3. Cultural Differences Matter
Cultural differences between the dev team in Korea and marketing team (and audience!) in U.S. took some work, especially for a game that uses humor so much. Humor can be very regional and this is an ongoing focus for improvement. Do the jokes carry over? That's a hard one to objectively gauge at times.
We also have to look at player expectations. In Korea, a certain amount of grinding is viewed as absolutely proper, but here in the US players view this gameplay style as boring. So that's another thing we have to watch out for (and we did get dinged for having repetitive gameplay, which we are working on improving through increased variety in our battle quests).
One example of cultural differences was the cute look for the turtle monsters in the game. North American players expressed they were not comfortable killing cute turtles, so we made them more mechanized and "bad" looking to alleviate this concern. Interestingly, players had no problem with the cute frog enemies -- perhaps people just care more about turtles!
Turtle evolution after feedback from U.S. players
We also now have a U.S. team that gives us feedback on our story and text assets and assists with text localization -- you have to go deeper than just translation to make sure the humor carries across. Our Canadian external QA team will also give us a second opportunity to note cultural issues in localized text.
This sounds obvious, but it's something we should have focused on earlier in the cycle for best results.
4. Money on the Table
We focused on gameplay at the expense (no pun intended) of monetization. Our goal was to make the game fun first and worry about optimizing monetization later. This isn't an issue that players are complaining about, but our approach did leave dollars on the table. For instance, we originally made it harder to level up, requiring players to have better weapons and armor that would take players more work in game unless they wanted to take a shortcut and buy them outright. But we decided this approach made non-paying players work too hard, making the game less fun, so we adjusted to make it easier to level up.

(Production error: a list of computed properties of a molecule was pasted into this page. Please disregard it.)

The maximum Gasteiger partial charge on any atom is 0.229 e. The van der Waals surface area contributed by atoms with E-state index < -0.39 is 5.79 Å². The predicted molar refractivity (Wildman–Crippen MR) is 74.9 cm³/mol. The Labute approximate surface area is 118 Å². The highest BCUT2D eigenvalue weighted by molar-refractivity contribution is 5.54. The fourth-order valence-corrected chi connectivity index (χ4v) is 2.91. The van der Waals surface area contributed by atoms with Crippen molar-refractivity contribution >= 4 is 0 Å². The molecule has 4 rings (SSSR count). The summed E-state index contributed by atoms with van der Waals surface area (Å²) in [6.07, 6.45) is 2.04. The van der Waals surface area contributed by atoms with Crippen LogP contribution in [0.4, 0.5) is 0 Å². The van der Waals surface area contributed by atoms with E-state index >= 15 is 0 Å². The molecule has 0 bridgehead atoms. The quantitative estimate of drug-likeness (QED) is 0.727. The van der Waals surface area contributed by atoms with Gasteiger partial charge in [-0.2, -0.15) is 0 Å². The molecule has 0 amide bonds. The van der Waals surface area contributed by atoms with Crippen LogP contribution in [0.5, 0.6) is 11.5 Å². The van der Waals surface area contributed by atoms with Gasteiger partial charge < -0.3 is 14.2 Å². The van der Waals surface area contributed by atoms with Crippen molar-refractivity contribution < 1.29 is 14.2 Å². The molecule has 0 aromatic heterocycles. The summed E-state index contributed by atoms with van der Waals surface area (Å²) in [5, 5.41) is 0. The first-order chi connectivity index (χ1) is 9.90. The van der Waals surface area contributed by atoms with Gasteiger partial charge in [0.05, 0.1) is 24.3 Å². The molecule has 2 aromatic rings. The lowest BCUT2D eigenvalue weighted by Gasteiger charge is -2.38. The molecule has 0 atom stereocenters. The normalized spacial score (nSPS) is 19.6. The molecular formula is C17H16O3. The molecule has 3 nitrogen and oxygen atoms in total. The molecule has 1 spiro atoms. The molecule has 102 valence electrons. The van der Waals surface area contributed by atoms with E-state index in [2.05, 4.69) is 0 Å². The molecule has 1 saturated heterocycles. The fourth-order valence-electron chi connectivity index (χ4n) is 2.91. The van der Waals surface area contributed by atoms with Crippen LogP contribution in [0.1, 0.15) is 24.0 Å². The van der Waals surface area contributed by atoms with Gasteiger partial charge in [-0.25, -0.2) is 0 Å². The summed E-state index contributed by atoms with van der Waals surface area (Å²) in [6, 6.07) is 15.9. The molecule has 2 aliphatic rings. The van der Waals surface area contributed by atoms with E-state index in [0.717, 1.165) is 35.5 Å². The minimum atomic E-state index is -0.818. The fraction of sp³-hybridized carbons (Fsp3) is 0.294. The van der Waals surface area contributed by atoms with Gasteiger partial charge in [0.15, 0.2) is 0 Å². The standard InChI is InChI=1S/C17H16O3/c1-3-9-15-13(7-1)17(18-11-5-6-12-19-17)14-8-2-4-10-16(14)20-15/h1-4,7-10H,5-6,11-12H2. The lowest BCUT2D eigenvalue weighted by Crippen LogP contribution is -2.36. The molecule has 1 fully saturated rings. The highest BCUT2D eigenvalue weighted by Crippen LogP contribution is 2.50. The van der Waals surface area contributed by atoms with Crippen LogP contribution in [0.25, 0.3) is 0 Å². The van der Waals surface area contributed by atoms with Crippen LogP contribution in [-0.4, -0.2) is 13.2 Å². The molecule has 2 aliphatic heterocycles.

As a first-time developer in this marketplace, we had to choose our priorities, and that was a factor in deciding to focus on making the game fun first and foremost. The best monetization techniques will not help if you haven't attracted players and given them a good experience in the first place. So wanted to build an audience, and we've had success in that area.
Going forward, we are seeking to find effective ways to monetize play without unbalancing the game. This sounds great, but the hard part is doing it right! For instance, right now you must choose your health and mana potions before a battle, using a limited amount of slots (more slots can be purchased). Allowing players to purchase more potions if they run out in the middle of a quest could provide revenue. Right now, players are essentially being punished if they don't plan ahead. Providing a quick mid-quest purchase opportunity that could help them finish their quest rather than failing and having to load more potions in inventory and start over is a valid option. We want to find these optional opportunities where he can help paying players without impinging on the game flow for everyone else. We are sensitive to the 'pay to win' perception of F2P games and we always want to err on the side of caution in that regard.
Another area we plan to work on is adapting our premium weapons and armor in line with expectations from the community. Humor has always been a big part of KA and this is reflected in our premium items. You can buy an umbrella or a giant fork to use as a weapon, for example (and it does look funny when a big knight is whomping monsters with an umbrella). We have to be creative, though, because we cannot offer a huge variety of items due to the memory constraints of mobile devices.